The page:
Dawson: The hardest part – waiting, watching, with him all the way

Once again I find myself abandoning a post I’ve been working on in spare moments over a couple of days to drop something in that is pertinent and to the moment.

It is currently 7am in Dawson and Chris, Louise and I have been getting up on an hourly basis since 3am to check the tracker to follow Rob’s very slow progress through some appalling conditions up on the top.

We went down to the camp yesterday to check the final preparations for bedding the team down once they get into Dawson. As most people reading this will know the mushers have a mandatory 36 hour rest in Dawson so there needs to be a special camping area for the dogs and the handler team has an important job looking after them while they are there. There were some reparations that needed to be done because the previous night’s snow had “crashed” the dog tent (the long blue tunnel in the pictures).

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Chris digs

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Not sure what I’m threatening to do with that shovel

Having taken Gussie (the bravest bear dog in the Yukon) out onto the frozen river for his ablutions, we then set off back to the town to wait.

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Bear dog on ice

As we got back down into the town the snow started to come down hard, in the UK we would have called it a blizzard but here it was just a good shower. However as many pointed out to us, up on the top where seven teams were still making their way from Eagle checkpoint, it would be pretty tough. So it proved. Some of the teams slowed up and concertinaed together. We watched Yuka Honda come in before taking shelter inside. Mike Ellis and Dave Dalton followed.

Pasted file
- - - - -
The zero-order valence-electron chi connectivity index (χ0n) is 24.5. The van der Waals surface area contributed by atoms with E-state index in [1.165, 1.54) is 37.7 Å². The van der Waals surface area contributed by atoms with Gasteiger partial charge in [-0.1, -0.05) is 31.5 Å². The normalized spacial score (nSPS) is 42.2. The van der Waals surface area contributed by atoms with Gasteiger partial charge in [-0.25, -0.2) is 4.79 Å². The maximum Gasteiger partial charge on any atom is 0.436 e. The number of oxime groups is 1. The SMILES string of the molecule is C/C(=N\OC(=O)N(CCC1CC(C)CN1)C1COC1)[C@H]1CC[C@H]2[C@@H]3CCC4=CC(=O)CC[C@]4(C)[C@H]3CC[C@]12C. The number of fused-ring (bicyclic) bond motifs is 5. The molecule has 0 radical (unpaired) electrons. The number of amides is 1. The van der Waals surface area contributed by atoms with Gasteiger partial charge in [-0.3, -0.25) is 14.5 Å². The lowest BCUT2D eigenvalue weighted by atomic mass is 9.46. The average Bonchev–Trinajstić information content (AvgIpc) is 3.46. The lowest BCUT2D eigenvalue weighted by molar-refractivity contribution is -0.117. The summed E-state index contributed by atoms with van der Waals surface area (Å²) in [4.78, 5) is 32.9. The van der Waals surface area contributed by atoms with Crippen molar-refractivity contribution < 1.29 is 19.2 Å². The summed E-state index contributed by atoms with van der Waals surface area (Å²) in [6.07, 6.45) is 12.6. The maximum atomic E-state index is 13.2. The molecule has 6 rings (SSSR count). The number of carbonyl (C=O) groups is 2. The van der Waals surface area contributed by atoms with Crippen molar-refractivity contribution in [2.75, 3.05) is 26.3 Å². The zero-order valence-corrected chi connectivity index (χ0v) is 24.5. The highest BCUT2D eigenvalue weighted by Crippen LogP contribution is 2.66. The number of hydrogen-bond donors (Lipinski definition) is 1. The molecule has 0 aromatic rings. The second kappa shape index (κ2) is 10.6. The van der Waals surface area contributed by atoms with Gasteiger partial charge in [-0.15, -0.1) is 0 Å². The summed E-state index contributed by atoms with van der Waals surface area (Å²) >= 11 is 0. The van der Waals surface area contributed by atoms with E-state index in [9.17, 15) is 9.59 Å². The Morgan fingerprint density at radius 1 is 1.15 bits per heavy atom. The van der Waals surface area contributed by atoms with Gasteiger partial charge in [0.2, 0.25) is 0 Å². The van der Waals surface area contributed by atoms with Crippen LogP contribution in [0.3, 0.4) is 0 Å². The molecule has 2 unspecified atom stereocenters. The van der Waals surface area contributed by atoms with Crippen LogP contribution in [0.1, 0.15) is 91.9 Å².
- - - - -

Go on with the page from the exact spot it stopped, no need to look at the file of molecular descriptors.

In the early hours of the morning Laura Neese, who had been travelling close to Rob, and Cody Strath, Paige Drobny and Luc Tweedell all arrived. But still no Rob. He slowed up as he climbed to the top of the last peak before Dawson. Now he is camped on the peak and we hope that soon we will see him move off and start the long downhill run into Dawson.

Once again I am writing this blog while we sit and nervously await his arrival.

I know I’ve already gone on about it at length but it is never more apparent than at times like this that this is an expedition for most of the teams not a race. Getting to the finish is the key. You don’t necessarily see that back home watching a tracker. The sense of community all the way down the trail is very striking, between musher, between handlers and between both of those and the local communities running checkpoints and supporting teams. We will head down to the visitor centre shortly to join that community and await his arrival.

Come on Rob, we’re all with you. You’re doing a great job. Just another two hours and then rest.

 

3 thoughts on “Dawson: The hardest part – waiting, watching, with him all the way

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